WITMARK october 1963
217. The Times They Are A-Changin’

WITMARK december 1963
218. Paths Of Victory

WITMARK january 1964
219. Guess I’m Doing Fine
220. Baby Let Me Follow You Down

WITMARK june 1964
221. Mama, You Been On My Mind
222. Mr. Tambourine Man
223. I’ll Keep It With Mine

And then, since we have it now official, how is the sound of this new Bootleg Series Vol. 9, The Witmark Demos: 1962-1964. We took a look at three songs with EAC and compared them with the same songs from the Hollow Horn Recording Artist Vol. 1: Let My Poor Voice Be Heard.There is much difference between them and to my ears the official Standing On The Highway goes faster. Wouldn't it be interesting to compare all songs with all different sources we already have?

First Let Me Die In My Footsteps on the new album:
And on the Hollow Horn release:
Spectral view looks like this for the new album:
And like this for Hollow Horn:
And the frequency analysis for the new Bob:
And for the old Hollow Horn:
A Hard Rain's A-Gonna Fall looks like this on the new album:
On Hollow Horn it looks like this:
And the spectral view looks like this on the new album:
And on the Hollow Horn it looks like this:
Frequency analysis for A Hard Rain's A-Gonna Fall on the new album:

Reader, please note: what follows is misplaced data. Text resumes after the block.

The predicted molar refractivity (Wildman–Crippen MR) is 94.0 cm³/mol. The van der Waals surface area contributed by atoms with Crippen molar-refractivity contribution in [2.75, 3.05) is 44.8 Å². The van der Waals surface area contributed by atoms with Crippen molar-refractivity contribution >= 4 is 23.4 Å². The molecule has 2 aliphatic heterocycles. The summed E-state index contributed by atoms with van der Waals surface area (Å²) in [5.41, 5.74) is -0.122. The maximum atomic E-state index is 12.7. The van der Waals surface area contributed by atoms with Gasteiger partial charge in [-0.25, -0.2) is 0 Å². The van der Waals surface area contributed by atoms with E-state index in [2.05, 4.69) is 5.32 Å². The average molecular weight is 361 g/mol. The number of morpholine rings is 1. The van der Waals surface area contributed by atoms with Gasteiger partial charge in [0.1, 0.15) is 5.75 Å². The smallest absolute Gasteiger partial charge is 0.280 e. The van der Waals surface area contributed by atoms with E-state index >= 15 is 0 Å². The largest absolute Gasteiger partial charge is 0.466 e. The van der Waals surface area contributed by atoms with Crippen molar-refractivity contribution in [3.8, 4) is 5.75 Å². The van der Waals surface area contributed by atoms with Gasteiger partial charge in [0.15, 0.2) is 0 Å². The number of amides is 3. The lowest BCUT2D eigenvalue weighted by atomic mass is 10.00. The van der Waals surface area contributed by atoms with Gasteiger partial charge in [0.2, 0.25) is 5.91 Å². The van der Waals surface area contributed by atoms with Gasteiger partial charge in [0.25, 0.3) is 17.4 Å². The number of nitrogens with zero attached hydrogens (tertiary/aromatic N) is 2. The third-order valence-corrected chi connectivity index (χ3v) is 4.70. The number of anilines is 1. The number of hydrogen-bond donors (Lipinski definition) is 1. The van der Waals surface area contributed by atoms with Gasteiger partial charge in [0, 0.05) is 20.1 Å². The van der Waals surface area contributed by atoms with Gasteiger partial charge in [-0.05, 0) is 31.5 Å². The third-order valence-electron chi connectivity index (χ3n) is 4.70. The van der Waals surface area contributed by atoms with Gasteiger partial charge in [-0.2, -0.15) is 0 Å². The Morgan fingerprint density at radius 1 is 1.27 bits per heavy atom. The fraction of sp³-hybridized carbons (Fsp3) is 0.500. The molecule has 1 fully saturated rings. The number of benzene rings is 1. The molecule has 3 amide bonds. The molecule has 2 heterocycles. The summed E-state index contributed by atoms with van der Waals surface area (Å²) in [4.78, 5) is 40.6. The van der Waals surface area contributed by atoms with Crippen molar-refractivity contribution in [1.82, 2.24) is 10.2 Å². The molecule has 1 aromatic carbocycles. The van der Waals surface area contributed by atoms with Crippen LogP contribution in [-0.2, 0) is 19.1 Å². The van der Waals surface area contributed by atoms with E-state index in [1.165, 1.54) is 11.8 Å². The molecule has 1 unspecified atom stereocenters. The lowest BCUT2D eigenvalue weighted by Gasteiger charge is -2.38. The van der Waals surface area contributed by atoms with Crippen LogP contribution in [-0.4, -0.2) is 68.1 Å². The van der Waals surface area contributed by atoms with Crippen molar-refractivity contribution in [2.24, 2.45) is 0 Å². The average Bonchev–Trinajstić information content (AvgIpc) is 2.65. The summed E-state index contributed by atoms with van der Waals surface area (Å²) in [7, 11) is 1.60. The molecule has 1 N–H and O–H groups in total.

And the same for Hollow Horn:
Standing On The Highway looks on the official release like this:
And on the Hollow Horn bootleg like this:
The official spectral view:
The Hollow Horn spectral view:
The official frequency analysis:
The Hollow Horn frequency analysis:


Wednesday, October 6, 2010


So at last Folksinger's Choice - the famous Cynthia Gooding WBAI radio show featuring young Bob Dylan and broadcast 11-3-1962 - is official released, or isn't it?

There is something strange with this CD album, available since august 2010. General recognized as an important landmark in Bob's starting career, it didn't make it to his official website. It just didn't get any attention at all, as if it was a rejected painting. Also, it's in the US only available at from other sellers shipping from the UK. Outside the US, Amazon has it not only in stock, but also available as mp3 download. Is there a different copyright legislation for older radio programs in those countries?